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One of the heated debates in university education today is whether or not to provide lectures online. No doubt this conversation exists beyond the halls of academia, across the corridors of our schools. In the school context, the debate is often framed as a question of whether classrooms should be flipped, so that students watch content videos online and apply learning (the idea of homework) in class under the supervision of their teachers. Students at all levels are calling for online delivery, whilst educators are concerned about its implications on attendance and learning. This mismatch of perception between students and academics has placed universities worldwide at a crossroads, as senior executives walk the tightrope of student demand and academic pedagogy. A comprehensive review of literature and data exploring this issue identifies four questions at the heart of this conversation:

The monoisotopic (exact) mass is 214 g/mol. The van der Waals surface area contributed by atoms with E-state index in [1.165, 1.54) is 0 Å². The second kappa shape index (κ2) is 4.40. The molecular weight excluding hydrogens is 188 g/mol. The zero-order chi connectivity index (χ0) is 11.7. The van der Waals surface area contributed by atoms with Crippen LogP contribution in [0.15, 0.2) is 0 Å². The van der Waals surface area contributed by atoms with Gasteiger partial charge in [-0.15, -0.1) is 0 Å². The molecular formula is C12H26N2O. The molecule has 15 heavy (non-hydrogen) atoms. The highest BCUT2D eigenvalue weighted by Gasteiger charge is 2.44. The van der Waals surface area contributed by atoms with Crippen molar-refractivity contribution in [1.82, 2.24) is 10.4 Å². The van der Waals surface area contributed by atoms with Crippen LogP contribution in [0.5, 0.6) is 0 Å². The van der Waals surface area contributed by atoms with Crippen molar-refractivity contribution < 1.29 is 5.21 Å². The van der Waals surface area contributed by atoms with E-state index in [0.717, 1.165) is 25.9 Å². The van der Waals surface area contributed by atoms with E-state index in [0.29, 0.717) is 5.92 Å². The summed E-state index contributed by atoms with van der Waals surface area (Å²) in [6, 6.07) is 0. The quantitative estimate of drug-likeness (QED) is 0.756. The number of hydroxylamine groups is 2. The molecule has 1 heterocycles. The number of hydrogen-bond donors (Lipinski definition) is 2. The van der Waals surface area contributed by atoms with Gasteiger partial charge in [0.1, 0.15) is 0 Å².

1. Does student attendance decrease when online content is made available?
2. Does it matter to achievement whether attendance is online or face-to-face?
3. Is online content better suited to some pedagogical tasks than others?
4. Do some types of online content work better than others?